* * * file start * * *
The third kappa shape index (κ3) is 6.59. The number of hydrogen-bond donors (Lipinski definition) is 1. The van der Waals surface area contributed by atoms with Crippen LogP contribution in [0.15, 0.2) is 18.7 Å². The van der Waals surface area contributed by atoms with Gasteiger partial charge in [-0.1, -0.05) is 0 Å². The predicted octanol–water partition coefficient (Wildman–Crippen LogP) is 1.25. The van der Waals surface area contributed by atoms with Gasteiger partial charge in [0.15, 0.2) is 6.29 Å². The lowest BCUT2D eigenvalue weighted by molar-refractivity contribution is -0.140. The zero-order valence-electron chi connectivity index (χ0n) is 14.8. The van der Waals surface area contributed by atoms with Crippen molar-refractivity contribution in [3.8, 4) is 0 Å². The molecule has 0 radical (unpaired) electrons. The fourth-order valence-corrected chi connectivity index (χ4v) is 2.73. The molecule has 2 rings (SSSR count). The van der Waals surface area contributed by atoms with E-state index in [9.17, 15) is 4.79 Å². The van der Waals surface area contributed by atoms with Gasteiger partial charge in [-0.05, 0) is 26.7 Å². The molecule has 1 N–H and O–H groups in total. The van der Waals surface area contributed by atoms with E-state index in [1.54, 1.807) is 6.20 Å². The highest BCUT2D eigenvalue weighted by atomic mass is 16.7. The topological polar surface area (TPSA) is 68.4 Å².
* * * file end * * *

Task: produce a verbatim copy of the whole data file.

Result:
The third kappa shape index (κ3) is 6.59. The number of hydrogen-bond donors (Lipinski definition) is 1. The van der Waals surface area contributed by atoms with Crippen LogP contribution in [0.15, 0.2) is 18.7 Å². The van der Waals surface area contributed by atoms with Gasteiger partial charge in [-0.1, -0.05) is 0 Å². The predicted octanol–water partition coefficient (Wildman–Crippen LogP) is 1.25. The van der Waals surface area contributed by atoms with Gasteiger partial charge in [0.15, 0.2) is 6.29 Å². The lowest BCUT2D eigenvalue weighted by molar-refractivity contribution is -0.140. The zero-order valence-electron chi connectivity index (χ0n) is 14.8. The van der Waals surface area contributed by atoms with Crippen molar-refractivity contribution in [3.8, 4) is 0 Å². The molecule has 0 radical (unpaired) electrons. The fourth-order valence-corrected chi connectivity index (χ4v) is 2.73. The molecule has 2 rings (SSSR count). The van der Waals surface area contributed by atoms with E-state index in [9.17, 15) is 4.79 Å². The van der Waals surface area contributed by atoms with Gasteiger partial charge in [-0.05, 0) is 26.7 Å². The molecule has 1 N–H and O–H groups in total. The van der Waals surface area contributed by atoms with E-state index in [1.54, 1.807) is 6.20 Å². The highest BCUT2D eigenvalue weighted by atomic mass is 16.7. The topological polar surface area (TPSA) is 68.4 Å².